An osteoporosis diagnosis may affect a patient’s mental health because of diminished quality of life, fear of falling, embarrassment about posture changes, or general depression about the diagnosis; however, several recent studies have found that mental health disorders may significantly affect bone loss, contributing to osteoporosis.

Although osteoporosis and psychological stress occur via different mechanisms, several potential molecular links exist between a pathological response to stress and the development of bone disease. Anxiety has been found to contribute to lower hip bone mineral density (BMD), and several studies have shown that depression is a predictor for osteoporosis and fracture. Also germane to the discussion is that pharmacological interventions designed to improve mental health, such as those for major depressive disorder or posttraumatic stress disorder, may affect bone health.1

In one study, postmenopausal women with depression presented with lower lumbar vertebra and femur dual-energy X-ray absorptiometry scores when compared with women without depression.2 Another study compared the bones of 2327 patients with depression with 21,141 patients without depression. The patients with depression had lower BMD and higher bone resorption markers than the patients without depression. In fact, lower BMD was observed in the vertebra, proximal femur, and distal radius, and was found to involve multiple trabecular bone sites throughout the body.3

Sex, Stress, and Osteoporosis

Studies involving both sexes have revealed a negative association between depression and BMD.2 More specifically, researchers have found that women are more sensitive to stress, and depressed women, in particular, respond more strongly to stressors. Both osteoporosis and depression are ~3× more common in women than in men, and women are more vulnerable to depression-related low bone mass.3

Several studies have examined the relationship between osteoporosis and depression in men. In a study of 80 patients with depression, about one-third of which were men, the spinal BMD was 15% lower than in the control participants. In general, studies showed that bone mass was lower in men with depression when compared with men without depression, and bone loss in men with depression was greater than in women with depression.3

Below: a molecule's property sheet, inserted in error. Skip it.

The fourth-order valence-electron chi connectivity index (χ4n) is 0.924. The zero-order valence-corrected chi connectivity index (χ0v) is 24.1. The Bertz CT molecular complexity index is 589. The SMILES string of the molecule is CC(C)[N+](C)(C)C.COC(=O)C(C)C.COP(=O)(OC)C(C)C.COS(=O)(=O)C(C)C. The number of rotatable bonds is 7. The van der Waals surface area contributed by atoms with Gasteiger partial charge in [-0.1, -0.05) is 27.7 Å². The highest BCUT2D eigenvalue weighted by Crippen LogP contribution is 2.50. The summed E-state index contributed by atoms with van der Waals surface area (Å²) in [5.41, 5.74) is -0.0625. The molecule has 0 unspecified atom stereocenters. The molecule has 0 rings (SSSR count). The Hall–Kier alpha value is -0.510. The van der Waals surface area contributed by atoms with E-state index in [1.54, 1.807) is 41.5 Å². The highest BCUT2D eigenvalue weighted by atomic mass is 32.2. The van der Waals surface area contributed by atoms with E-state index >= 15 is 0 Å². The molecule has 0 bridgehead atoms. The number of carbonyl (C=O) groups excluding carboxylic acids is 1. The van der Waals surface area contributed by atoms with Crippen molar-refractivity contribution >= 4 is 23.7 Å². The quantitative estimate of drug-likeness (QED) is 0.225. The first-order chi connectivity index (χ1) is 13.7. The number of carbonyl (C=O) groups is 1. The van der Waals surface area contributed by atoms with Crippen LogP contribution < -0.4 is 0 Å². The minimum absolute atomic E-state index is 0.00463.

A Closer Look at the Link

Bone tissue is continuously lost and regenerated to maintain a healthy balance and adapt to changing environmental factors. Disturbances in these processes can result in reduced bone mass and an increased risk for fractures. The aging process, particularly in postmenopausal women, further affects bone health.2

Stressful situations can provoke physiological responses, and each person responds differently to these situations, depending on their interpretation, resources, and adaptation strategies.2 Psychological or mental stress can occur in response to an acute event, as in a fight-or-flight response to a traumatic or life-threatening event, or it can be chronic, as in the case of caregivers, service members, and other high-stress occupations.

In times of acute psychological and physical stress, stress signaling begins through the hypothalamic-pituitary-adrenal (HPA) axis and the sympathomedullary pathway through the secretion of stress hormones, which include glucocorticoids (cortisol) and catecholamines (epinephrine and norepinephrine). Immune cells (leukocytes) release receptors for these stress hormones and quickly respond by altering the inflammatory immune response; however, in chronic stress and chronic stress-associated mental health conditions, the HPA axis becomes poorly regulated, resulting in hypercortisolism or glucocorticoid resistance.1

This article originally appeared on Rheumatology Advisor